6. Paying income tax
Federal law prohibits the IRS from receiving tax payments with credit cards directly, but the government has made arrangements with three private firms to accept and pass along such payments. Added fees for card use range from 1.87% to 1.99% of the amount paid. If you owe $5,000 to the IRS, for example, the added fee would be about $100. Also, not all IRS forms can be paid by credit card (though the most common, the 1040, can), and the number of payments allowed through this means each year is limited.
Credit cards are also accepted through tax preparation software with built-in e-file and e-pay functions, but those interest rates can be even higher (2.49% for TurboTax, for instance).
Considering the processing fees and interest, an option that might be preferable to using plastic is an IRS installment agreement, which spreads out payments for as long as 72 months. These agreements come with a set-up fee, and both compounded interest and penalty fees are assessed monthly. Still, these options might still be cheaper.
7. Paying medical bills
Medical bills can be stunningly high, even with insurance — they are the leading cause of personal bankruptcy in America — so why add interest on top of the initial amount? Hospitals and doctors’ offices will frequently work with patients or their families to set up interest-free payment plans or even renegotiate rates. Most hospitals also have financial-assistance plans, even for those above the poverty line.
Even if you can’t make arrangements to pay off the debt, it doesn’t make sense to charge it. Health care providers generally do not report medical debt to the major credit bureaus — Experian, Equifax, and TransUnion — and thus late or unpaid bills are not usually a factor in determining credit scores. Even if a debt has been turned over to a collection agency, new rules instituted in 2017 establish a 180-day waiting period before the debt appears on your credit report — and it disappears entirely the moment the debt is discharged.
8. Paying off other credit cards
When paying a credit card bill, you should not just charge it on another credit card. There are ways around this problem, but none are ideal. One way is to use your card for a cash advance, deposit the money in your bank account, and pay the bill from there. Another is to use one of the convenience checks credit cards sometimes send to customers. Both processes will incur fees, and both advances and checks usually incur a higher APR than regular purchases.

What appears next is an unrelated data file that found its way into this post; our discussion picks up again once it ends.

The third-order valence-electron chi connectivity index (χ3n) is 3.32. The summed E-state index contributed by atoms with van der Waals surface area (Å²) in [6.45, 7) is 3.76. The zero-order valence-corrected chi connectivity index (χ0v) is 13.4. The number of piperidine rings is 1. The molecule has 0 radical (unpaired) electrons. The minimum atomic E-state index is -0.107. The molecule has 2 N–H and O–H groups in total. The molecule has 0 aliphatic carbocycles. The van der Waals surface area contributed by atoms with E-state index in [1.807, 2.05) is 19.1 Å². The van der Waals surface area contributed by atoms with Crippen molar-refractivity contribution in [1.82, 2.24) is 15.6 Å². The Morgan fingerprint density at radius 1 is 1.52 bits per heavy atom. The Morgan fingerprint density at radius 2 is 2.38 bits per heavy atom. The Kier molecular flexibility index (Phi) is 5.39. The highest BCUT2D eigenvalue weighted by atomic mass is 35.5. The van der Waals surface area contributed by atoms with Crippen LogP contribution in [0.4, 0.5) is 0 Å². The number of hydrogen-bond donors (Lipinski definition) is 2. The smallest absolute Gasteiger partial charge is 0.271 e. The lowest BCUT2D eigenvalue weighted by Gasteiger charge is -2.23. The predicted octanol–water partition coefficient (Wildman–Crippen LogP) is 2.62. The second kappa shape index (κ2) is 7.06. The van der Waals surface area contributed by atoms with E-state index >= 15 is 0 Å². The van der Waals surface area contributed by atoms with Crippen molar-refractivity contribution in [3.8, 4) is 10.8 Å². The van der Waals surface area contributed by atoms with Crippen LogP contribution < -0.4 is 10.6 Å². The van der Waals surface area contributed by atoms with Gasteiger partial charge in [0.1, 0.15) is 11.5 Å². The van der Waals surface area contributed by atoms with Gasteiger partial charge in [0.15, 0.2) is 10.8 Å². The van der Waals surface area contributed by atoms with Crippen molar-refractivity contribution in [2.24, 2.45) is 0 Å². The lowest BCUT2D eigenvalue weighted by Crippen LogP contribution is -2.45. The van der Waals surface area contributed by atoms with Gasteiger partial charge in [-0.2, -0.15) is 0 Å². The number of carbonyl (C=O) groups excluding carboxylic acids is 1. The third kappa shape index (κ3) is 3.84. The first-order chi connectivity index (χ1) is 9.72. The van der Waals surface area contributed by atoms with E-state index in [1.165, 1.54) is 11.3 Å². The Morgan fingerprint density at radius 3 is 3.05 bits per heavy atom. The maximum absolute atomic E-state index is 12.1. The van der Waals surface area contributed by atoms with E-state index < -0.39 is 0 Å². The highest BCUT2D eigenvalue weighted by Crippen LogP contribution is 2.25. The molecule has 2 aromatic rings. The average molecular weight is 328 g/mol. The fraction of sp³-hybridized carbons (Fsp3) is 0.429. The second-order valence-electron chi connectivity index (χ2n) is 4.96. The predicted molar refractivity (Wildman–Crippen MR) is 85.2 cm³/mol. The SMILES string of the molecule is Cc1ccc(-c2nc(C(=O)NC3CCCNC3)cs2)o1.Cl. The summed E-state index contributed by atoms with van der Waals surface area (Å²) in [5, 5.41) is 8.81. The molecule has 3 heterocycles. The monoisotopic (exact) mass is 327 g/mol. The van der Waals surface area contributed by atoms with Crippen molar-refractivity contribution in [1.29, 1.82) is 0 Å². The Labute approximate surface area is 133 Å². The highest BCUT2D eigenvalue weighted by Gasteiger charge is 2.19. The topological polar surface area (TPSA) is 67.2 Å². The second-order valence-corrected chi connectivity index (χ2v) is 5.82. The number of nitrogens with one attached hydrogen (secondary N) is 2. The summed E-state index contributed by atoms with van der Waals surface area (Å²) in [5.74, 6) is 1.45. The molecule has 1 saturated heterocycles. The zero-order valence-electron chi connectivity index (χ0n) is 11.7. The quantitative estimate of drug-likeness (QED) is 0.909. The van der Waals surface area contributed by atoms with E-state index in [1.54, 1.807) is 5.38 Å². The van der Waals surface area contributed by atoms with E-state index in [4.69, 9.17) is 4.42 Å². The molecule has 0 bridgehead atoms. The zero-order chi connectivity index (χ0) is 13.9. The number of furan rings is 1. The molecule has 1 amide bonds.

Another way is to transfer the credit card balance to a new card. A number of cards offer 0% APR for a period of time (15 to 20 months is typical), so moving a debt accruing high interest to a card with 0% APR can be a good idea. You have to pay close attention to expiration dates for the 0% rate, though, and be careful never to be late with a payment (which automatically triggers a considerably higher APR). And, of course, one day you will run out of cards and have to pay the total sum or sink back into an interest-accruing account.
9. Paying college tuition
In the case of paying college tuition with a card, again, it is the interest rates charged by the credit cards used that make this a bad deal. Student loans are a much better method of paying for an education. Current federal interest rates for direct loans range from 5.05% to 7.6%, and it is hard (if not impossible) to beat that with a card. To make matters worse, many schools will add a 2% to 3% processing fee to the tab for credit card payments.
10. Taking cash advances
If possible, it makes much more sense to use a credit card directly to make a purchase or pay for services. Credit cards usually charge higher APRs on cash advances than on straight purchases. Even if a card’s regular rate is as low as 12%, the cash advance interest could be twice that — and there is sometimes a transaction fee added. (Obviously, this advice does not apply to a credit card that also functions as an ATM card, though in that case you might be subject to bank fees, especially if you use an ATM machine that does not belong to your bank.)
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